Malta's Prime Minister Joseph Muscat is under increased pressure to resign over the murder case of journalist Daphne Caruana Galizia, according to the Times of Malta. A Maltese court on Saturday rejected a complaint by a man who has been repeatedly questioned by police over the 2017 murder.
The murdered journalist's family said PM Joseph Muscat should not preside over a murder investigation that implicates three of his closest colleagues. (Photo: AP)
Yorgen Fenech, one of Malta's wealthiest businessman, argued that the way police have arrested and released him without charge was illegal.
The police and the attorney general refuted this claim and a magistrate in Valetta upheld their arguments on Saturday, saying his arrest was justified.
Editor of Malta Today Saviour Balzan told Reuters, citing sources, that Muscat planned to announce his resignation if charges were filed against Fenech. Once his resignation was announced, Muscat planned to stay on until January 18, the editor said.
Galizia, a campaigning journalist who investigated and exposed corruption, was killed by a car bomb in October 2017. The case has developed into a political crisis for the government of Muscat.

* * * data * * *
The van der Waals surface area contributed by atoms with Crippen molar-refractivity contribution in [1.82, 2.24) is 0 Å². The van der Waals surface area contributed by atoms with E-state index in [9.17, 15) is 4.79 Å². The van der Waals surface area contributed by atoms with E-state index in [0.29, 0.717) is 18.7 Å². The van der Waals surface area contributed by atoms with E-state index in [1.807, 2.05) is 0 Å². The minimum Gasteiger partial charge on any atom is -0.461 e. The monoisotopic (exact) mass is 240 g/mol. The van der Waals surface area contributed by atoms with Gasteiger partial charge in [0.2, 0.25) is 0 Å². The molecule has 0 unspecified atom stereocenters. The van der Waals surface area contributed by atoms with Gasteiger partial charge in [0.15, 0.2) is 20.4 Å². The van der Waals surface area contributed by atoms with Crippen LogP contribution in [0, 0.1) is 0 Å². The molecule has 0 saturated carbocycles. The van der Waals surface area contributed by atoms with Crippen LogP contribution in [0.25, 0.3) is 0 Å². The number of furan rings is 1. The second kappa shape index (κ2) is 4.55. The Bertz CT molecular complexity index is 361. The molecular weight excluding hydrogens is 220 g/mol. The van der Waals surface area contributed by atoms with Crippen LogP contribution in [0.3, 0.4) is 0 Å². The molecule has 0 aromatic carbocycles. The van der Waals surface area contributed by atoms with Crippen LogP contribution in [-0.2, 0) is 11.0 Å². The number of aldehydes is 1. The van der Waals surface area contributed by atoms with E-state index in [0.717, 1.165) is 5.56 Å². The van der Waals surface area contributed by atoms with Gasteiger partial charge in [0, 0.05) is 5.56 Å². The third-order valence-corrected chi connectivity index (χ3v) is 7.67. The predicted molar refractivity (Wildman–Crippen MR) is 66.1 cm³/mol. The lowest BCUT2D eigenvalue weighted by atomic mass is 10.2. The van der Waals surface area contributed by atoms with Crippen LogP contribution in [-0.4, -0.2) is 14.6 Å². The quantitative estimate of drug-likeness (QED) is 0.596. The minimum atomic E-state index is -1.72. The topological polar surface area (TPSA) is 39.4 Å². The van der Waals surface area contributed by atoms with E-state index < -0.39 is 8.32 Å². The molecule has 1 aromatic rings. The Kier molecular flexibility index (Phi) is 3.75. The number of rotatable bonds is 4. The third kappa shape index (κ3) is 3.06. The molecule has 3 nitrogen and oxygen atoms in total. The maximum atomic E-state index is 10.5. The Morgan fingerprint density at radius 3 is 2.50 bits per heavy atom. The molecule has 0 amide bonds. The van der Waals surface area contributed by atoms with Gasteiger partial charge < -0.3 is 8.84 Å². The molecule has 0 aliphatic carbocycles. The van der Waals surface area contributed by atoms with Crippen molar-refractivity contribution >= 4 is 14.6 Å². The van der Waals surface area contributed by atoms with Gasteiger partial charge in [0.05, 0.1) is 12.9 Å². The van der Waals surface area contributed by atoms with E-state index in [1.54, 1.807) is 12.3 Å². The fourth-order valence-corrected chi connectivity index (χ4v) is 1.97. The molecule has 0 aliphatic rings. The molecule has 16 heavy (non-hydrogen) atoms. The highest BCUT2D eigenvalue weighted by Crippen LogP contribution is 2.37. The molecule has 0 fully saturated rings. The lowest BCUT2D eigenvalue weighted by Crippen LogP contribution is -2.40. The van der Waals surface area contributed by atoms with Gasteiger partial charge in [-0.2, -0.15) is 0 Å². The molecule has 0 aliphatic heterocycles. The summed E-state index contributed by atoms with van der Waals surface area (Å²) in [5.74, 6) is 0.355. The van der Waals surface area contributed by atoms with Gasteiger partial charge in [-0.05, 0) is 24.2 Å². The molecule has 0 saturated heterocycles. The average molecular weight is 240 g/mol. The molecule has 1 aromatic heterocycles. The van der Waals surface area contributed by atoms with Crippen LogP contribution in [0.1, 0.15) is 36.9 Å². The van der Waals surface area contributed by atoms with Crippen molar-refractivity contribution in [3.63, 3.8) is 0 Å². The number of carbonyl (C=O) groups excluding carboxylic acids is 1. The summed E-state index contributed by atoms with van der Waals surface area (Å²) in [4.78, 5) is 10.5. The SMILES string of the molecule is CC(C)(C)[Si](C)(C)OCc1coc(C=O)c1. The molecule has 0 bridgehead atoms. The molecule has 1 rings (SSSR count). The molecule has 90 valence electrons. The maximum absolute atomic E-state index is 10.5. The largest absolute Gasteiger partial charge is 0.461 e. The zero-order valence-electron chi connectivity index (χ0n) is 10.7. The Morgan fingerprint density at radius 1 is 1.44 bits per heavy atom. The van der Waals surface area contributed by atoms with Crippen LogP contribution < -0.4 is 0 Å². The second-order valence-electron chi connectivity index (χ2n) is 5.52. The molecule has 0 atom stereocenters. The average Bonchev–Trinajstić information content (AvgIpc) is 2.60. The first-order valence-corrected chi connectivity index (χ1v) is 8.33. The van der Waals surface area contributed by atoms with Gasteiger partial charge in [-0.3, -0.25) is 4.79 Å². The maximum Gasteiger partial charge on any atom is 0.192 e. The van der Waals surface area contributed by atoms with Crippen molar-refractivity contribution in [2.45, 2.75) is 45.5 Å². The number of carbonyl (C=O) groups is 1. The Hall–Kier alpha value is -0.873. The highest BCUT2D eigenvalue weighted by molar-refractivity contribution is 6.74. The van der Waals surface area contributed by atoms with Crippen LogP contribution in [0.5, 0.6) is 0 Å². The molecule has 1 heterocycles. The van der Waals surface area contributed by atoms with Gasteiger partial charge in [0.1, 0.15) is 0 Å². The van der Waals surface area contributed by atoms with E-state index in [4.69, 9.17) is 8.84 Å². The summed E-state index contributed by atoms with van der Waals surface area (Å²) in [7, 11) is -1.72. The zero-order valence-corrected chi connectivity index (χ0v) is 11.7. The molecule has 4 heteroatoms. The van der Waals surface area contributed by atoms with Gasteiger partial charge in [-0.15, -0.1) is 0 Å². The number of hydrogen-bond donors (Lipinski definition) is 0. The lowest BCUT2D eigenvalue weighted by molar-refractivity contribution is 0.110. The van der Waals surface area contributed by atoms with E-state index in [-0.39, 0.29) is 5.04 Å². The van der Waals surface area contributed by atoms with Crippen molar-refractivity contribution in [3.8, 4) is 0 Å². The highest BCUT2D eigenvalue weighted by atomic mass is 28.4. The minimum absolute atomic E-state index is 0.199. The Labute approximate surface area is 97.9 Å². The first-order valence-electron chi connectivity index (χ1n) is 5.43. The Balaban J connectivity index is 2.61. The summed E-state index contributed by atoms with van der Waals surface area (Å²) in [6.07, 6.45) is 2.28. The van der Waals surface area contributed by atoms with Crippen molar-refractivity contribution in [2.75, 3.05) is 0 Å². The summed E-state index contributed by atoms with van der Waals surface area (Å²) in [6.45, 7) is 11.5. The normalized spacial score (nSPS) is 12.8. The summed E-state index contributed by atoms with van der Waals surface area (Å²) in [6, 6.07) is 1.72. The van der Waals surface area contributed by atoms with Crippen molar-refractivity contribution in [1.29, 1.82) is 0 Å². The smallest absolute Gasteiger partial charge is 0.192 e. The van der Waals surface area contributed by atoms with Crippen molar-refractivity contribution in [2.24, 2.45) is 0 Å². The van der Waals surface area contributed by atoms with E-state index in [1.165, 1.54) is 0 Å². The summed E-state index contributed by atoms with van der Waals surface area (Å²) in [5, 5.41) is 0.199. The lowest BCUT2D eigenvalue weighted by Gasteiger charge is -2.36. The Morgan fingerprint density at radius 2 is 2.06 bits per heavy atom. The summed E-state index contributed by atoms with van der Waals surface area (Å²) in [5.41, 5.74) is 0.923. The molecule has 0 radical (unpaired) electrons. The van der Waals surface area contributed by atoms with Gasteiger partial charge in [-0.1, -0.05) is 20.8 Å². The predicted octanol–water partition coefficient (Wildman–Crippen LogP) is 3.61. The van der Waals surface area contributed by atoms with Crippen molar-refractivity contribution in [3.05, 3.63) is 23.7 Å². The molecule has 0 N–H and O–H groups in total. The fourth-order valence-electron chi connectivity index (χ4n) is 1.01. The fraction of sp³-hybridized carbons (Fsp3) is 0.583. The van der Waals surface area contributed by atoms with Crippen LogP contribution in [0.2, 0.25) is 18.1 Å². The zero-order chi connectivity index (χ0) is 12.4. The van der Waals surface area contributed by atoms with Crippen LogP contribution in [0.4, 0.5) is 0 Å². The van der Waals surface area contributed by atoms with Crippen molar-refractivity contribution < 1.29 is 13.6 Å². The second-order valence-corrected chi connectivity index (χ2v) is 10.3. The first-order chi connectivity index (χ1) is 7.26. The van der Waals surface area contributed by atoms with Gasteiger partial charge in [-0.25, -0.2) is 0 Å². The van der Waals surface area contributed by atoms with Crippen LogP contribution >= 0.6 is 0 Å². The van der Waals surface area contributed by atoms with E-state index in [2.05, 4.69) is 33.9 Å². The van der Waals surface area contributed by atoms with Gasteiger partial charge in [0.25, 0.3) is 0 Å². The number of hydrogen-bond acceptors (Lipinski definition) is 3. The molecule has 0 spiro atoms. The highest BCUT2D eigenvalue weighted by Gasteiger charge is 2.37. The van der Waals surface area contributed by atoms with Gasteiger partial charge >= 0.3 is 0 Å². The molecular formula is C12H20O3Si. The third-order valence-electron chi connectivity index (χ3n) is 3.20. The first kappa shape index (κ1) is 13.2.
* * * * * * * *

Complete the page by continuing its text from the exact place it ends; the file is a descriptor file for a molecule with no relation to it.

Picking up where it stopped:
Angry protesters demonstrated outside Muscat's office demanding his resignation, in Valleta, Malta, November 29, 2019. (Photo: AP)
Galizia's family demanded that Muscat resign, after his former chief of staff Keith Schembri was set free. Schembri, who was held for questioning in the probe of who masterminded the murder of Galizia, denies wrongdoing.
Galizia's family said Muscat should not preside over an investigation that implicates three of his closest colleagues. He was referring to Schembri, former tourism minister Konrad Mizzi and Chris Cardona, who has suspended himself as economy minister.
Schembri and Mizzi resigned on Tuesday because of documents that suggested possible financial links between them and Fenech.
Three people were arrested in December 2017 on suspicion of triggering the powerful car bomb that killed the 53-year-old journalist, but the trial has not yet begun. The case has moved quickly in recent weeks since a middleman, suspected of introducing the killers to the person who ordered the hit, was pardoned in return for testimony.